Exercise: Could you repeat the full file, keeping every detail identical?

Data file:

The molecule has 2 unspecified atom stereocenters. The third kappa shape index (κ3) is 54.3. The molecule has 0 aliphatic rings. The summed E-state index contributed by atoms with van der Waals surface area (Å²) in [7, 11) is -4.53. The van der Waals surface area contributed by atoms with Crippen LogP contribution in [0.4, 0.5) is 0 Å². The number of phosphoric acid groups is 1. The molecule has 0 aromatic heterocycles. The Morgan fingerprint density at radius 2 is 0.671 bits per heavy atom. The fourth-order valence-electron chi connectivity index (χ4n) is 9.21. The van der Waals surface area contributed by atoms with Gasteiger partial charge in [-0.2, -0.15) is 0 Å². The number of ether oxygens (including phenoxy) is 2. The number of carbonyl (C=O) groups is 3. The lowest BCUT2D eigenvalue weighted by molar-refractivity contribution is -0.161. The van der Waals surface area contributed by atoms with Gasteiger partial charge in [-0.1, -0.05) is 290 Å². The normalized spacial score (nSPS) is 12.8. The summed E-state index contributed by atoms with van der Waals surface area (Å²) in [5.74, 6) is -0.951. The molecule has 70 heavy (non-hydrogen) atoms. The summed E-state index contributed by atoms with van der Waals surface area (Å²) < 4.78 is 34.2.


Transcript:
The molecule has 2 unspecified atom stereocenters. The third kappa shape index (κ3) is 54.3. The molecule has 0 aliphatic rings. The summed E-state index contributed by atoms with van der Waals surface area (Å²) in [7, 11) is -4.53. The van der Waals surface area contributed by atoms with Crippen LogP contribution in [0.4, 0.5) is 0 Å². The number of phosphoric acid groups is 1. The molecule has 0 aromatic heterocycles. The Morgan fingerprint density at radius 2 is 0.671 bits per heavy atom. The fourth-order valence-electron chi connectivity index (χ4n) is 9.21. The van der Waals surface area contributed by atoms with Gasteiger partial charge in [-0.2, -0.15) is 0 Å². The number of ether oxygens (including phenoxy) is 2. The number of carbonyl (C=O) groups is 3. The lowest BCUT2D eigenvalue weighted by molar-refractivity contribution is -0.161. The van der Waals surface area contributed by atoms with Gasteiger partial charge in [-0.1, -0.05) is 290 Å². The normalized spacial score (nSPS) is 12.8. The summed E-state index contributed by atoms with van der Waals surface area (Å²) in [5.74, 6) is -0.951. The molecule has 70 heavy (non-hydrogen) atoms. The summed E-state index contributed by atoms with van der Waals surface area (Å²) < 4.78 is 34.2.